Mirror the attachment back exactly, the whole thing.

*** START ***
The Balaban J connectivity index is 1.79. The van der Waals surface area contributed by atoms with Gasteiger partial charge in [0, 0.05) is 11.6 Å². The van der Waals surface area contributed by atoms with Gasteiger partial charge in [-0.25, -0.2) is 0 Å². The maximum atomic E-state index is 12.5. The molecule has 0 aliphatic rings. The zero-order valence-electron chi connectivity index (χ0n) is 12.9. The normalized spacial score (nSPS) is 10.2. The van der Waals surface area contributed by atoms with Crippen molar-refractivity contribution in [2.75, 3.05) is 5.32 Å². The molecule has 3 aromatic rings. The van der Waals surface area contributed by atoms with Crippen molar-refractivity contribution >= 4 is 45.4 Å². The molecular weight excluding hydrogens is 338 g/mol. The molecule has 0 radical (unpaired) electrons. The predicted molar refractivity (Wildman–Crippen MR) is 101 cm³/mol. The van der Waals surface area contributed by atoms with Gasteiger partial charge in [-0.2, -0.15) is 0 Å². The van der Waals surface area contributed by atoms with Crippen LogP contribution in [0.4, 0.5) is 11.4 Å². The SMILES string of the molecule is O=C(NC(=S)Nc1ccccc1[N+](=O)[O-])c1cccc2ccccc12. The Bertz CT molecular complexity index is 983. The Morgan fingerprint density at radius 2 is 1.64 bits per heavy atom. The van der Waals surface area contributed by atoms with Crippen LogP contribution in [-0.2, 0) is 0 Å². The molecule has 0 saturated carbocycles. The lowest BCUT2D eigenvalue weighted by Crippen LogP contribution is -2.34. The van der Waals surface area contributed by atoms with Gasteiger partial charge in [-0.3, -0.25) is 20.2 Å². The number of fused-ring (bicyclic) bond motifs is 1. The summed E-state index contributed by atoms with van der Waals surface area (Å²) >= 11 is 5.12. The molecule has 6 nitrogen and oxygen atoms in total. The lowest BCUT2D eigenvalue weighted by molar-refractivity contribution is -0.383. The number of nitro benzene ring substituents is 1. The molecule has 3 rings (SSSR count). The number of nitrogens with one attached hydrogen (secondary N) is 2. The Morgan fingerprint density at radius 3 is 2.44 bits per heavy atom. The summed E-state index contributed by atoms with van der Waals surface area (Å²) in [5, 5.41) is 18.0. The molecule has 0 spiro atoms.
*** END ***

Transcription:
The Balaban J connectivity index is 1.79. The van der Waals surface area contributed by atoms with Gasteiger partial charge in [0, 0.05) is 11.6 Å². The van der Waals surface area contributed by atoms with Gasteiger partial charge in [-0.25, -0.2) is 0 Å². The maximum atomic E-state index is 12.5. The molecule has 0 aliphatic rings. The zero-order valence-electron chi connectivity index (χ0n) is 12.9. The normalized spacial score (nSPS) is 10.2. The van der Waals surface area contributed by atoms with Crippen molar-refractivity contribution in [2.75, 3.05) is 5.32 Å². The molecule has 3 aromatic rings. The van der Waals surface area contributed by atoms with Crippen molar-refractivity contribution >= 4 is 45.4 Å². The molecular weight excluding hydrogens is 338 g/mol. The molecule has 0 radical (unpaired) electrons. The predicted molar refractivity (Wildman–Crippen MR) is 101 cm³/mol. The van der Waals surface area contributed by atoms with Gasteiger partial charge in [-0.2, -0.15) is 0 Å². The van der Waals surface area contributed by atoms with Crippen LogP contribution in [0.4, 0.5) is 11.4 Å². The SMILES string of the molecule is O=C(NC(=S)Nc1ccccc1[N+](=O)[O-])c1cccc2ccccc12. The Bertz CT molecular complexity index is 983. The Morgan fingerprint density at radius 2 is 1.64 bits per heavy atom. The van der Waals surface area contributed by atoms with Crippen LogP contribution in [-0.2, 0) is 0 Å². The molecule has 0 saturated carbocycles. The lowest BCUT2D eigenvalue weighted by Crippen LogP contribution is -2.34. The van der Waals surface area contributed by atoms with Gasteiger partial charge in [-0.3, -0.25) is 20.2 Å². The number of fused-ring (bicyclic) bond motifs is 1. The summed E-state index contributed by atoms with van der Waals surface area (Å²) >= 11 is 5.12. The molecule has 6 nitrogen and oxygen atoms in total. The lowest BCUT2D eigenvalue weighted by molar-refractivity contribution is -0.383. The number of nitro benzene ring substituents is 1. The molecule has 3 rings (SSSR count). The number of nitrogens with one attached hydrogen (secondary N) is 2. The Morgan fingerprint density at radius 3 is 2.44 bits per heavy atom. The summed E-state index contributed by atoms with van der Waals surface area (Å²) in [5, 5.41) is 18.0. The molecule has 0 spiro atoms.